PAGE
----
The media have been having a field day the last few years with horror stories of students who are graduating with student loan debt  of $100,000 or more.

The over-sensationalism of this issue has actually had a negative effect on many of my students and parents over the last several years–to the point where they are determining to work first, THEN go to college with the projected savings.

There are several facts that students and parents should face in regard to post-secondary education, its benefits, and this student loan issue:

  1. Most students have some student loan debt leaving college. Nationally that figure is about 70 percent of college graduates. In California, the percentage is 55 percent — and the average loan debt is $21,382 (the average is about $18,000 for the California State University system–a good deal!). The cost of repayment for this amount will be about $200 per month — less than the cost of the average car payment, with that car depreciating by the moment.
  2. It is very difficult for a young person to save enough money to fund the cost of a college education, especially since college costs are increasing on a yearly basis. A minimum-wage job would have gross pay of $13,720 a year. Subtracting money for taxes, transportation, and living expenses, I have computed that it would probably take nine or more years to earn enough to pay for four years of college.
  3. Financial aid in the form of grants could decrease if the student works first. If a student qualifies for federal and state grants but chooses to work, access to those grant funds could completely disappear.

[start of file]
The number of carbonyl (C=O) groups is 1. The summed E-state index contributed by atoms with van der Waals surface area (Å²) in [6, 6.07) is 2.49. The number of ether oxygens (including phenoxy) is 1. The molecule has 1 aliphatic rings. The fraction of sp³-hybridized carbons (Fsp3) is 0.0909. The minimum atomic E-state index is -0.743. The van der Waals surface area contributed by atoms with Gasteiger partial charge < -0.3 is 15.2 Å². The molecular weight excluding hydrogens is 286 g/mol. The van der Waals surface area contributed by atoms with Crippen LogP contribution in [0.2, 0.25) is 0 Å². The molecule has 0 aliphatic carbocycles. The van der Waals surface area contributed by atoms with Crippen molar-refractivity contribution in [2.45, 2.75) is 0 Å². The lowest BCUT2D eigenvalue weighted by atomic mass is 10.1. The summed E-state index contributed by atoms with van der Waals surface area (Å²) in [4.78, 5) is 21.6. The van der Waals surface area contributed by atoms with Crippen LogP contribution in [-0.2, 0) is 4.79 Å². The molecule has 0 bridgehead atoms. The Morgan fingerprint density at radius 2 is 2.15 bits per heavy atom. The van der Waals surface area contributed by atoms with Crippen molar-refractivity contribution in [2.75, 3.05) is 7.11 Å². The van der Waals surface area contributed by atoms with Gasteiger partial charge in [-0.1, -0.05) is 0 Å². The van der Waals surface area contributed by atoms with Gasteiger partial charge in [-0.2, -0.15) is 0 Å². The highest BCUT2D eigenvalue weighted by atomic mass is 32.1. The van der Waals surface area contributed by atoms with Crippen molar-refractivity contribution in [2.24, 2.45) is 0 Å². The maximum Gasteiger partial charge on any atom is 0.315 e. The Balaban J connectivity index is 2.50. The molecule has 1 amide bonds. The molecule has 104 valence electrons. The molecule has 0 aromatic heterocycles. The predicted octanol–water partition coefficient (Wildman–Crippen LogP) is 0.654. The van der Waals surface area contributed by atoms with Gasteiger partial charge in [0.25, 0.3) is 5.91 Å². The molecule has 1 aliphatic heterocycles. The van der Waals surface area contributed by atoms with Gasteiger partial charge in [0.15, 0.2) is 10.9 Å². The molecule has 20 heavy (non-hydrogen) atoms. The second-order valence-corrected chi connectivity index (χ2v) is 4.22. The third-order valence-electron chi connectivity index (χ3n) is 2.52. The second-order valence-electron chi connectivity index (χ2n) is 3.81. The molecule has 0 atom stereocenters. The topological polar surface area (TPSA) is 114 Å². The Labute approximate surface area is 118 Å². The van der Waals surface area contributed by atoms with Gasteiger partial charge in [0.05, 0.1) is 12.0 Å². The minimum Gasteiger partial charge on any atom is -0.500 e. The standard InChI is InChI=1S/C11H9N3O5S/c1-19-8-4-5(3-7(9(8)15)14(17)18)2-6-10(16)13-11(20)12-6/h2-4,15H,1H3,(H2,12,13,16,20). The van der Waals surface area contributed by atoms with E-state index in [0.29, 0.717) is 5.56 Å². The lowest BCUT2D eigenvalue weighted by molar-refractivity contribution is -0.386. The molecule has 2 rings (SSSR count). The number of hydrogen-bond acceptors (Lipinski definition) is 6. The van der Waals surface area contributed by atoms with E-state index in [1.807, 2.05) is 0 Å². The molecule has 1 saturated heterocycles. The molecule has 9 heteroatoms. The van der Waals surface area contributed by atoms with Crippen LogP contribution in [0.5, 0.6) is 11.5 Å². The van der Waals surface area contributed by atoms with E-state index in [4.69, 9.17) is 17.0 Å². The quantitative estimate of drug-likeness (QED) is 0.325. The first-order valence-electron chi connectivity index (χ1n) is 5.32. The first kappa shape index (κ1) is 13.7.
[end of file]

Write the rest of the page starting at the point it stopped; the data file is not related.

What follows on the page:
4. When students work before going to college, they often are detracted from savings by the lure of a nice car or apartment and rack up debt that would make college challenging financially.
  5. A college graduate’s income will be significantly higher than a young person’s income who went directly into the work force.

Completely free rides are about nonexistent these days. Typically, the student is expected to commit to about $5,000 in student loan debt per year. That repayment plan will not be difficult with the post-college salary the graduate will earn.

Be wise about your college decision:

  • Lay out your financial aid offers side by side before deciding on your college.
  • Be diligent to submit every single scholarship application for which you are eligible.
  • Read the fine print on the colleges’ financial aid pages. Some schools will cancel out GRANT money if you get scholarships, while other schools will cancel out loans. This was the main reason my daughter chose UC Berkeley over UC Santa Barbara.
  • DO choose Work Study if you can get it–it won’t count as income against next year’s financial aid package and you won’t have to pay taxes on it. It’s like working for a grant.
  • Be careful not to incur other debt during college (live cheaply and don’t take on a car payment).

And go for the degree: it will pay off in the short and long term.

 

I’m super-excited that my book, 50 Life Lessons for Grads, will be out in April–a great gift for both high school and college graduates. Here’s a link for pre-orders:

https://www.amazon.com/Life-Lessons-Grads-Graduates-Succeeding/dp/1683970462/ref=sr_1_2?s=books&ie=UTF8&qid=1516145049&sr=1-2&keywords=50+life+lessons+for+grads